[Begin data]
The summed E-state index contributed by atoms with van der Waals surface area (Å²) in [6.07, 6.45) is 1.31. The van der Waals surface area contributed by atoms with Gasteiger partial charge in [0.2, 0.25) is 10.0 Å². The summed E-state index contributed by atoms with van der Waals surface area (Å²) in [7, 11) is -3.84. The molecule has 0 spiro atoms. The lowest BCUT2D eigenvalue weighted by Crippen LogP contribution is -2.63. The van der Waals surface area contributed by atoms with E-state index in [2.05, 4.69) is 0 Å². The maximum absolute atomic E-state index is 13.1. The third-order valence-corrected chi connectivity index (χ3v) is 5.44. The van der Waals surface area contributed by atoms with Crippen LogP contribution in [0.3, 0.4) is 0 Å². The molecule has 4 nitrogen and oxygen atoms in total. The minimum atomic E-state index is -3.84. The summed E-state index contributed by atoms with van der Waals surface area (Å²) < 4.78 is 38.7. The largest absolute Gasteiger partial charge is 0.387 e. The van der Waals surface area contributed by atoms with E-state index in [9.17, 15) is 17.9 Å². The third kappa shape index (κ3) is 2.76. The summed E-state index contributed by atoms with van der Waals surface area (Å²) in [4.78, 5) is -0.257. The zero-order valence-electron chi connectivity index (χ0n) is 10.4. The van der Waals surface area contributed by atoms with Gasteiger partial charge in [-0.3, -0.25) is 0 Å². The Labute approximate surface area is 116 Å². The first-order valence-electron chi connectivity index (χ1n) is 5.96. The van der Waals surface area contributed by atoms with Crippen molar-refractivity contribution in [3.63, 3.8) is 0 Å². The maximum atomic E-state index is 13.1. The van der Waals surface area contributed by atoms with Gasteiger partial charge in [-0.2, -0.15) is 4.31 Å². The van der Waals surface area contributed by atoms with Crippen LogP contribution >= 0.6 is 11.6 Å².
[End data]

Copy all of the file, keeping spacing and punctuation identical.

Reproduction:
The summed E-state index contributed by atoms with van der Waals surface area (Å²) in [6.07, 6.45) is 1.31. The van der Waals surface area contributed by atoms with Gasteiger partial charge in [0.2, 0.25) is 10.0 Å². The summed E-state index contributed by atoms with van der Waals surface area (Å²) in [7, 11) is -3.84. The molecule has 0 spiro atoms. The lowest BCUT2D eigenvalue weighted by Crippen LogP contribution is -2.63. The van der Waals surface area contributed by atoms with E-state index in [2.05, 4.69) is 0 Å². The maximum absolute atomic E-state index is 13.1. The third-order valence-corrected chi connectivity index (χ3v) is 5.44. The van der Waals surface area contributed by atoms with Crippen LogP contribution in [0.3, 0.4) is 0 Å². The molecule has 4 nitrogen and oxygen atoms in total. The minimum atomic E-state index is -3.84. The summed E-state index contributed by atoms with van der Waals surface area (Å²) < 4.78 is 38.7. The largest absolute Gasteiger partial charge is 0.387 e. The van der Waals surface area contributed by atoms with E-state index in [9.17, 15) is 17.9 Å². The third kappa shape index (κ3) is 2.76. The summed E-state index contributed by atoms with van der Waals surface area (Å²) in [4.78, 5) is -0.257. The zero-order valence-electron chi connectivity index (χ0n) is 10.4. The van der Waals surface area contributed by atoms with Gasteiger partial charge in [-0.3, -0.25) is 0 Å². The Labute approximate surface area is 116 Å². The first-order valence-electron chi connectivity index (χ1n) is 5.96. The van der Waals surface area contributed by atoms with Crippen molar-refractivity contribution in [3.63, 3.8) is 0 Å². The maximum atomic E-state index is 13.1. The van der Waals surface area contributed by atoms with Gasteiger partial charge in [-0.2, -0.15) is 4.31 Å². The van der Waals surface area contributed by atoms with Crippen LogP contribution >= 0.6 is 11.6 Å².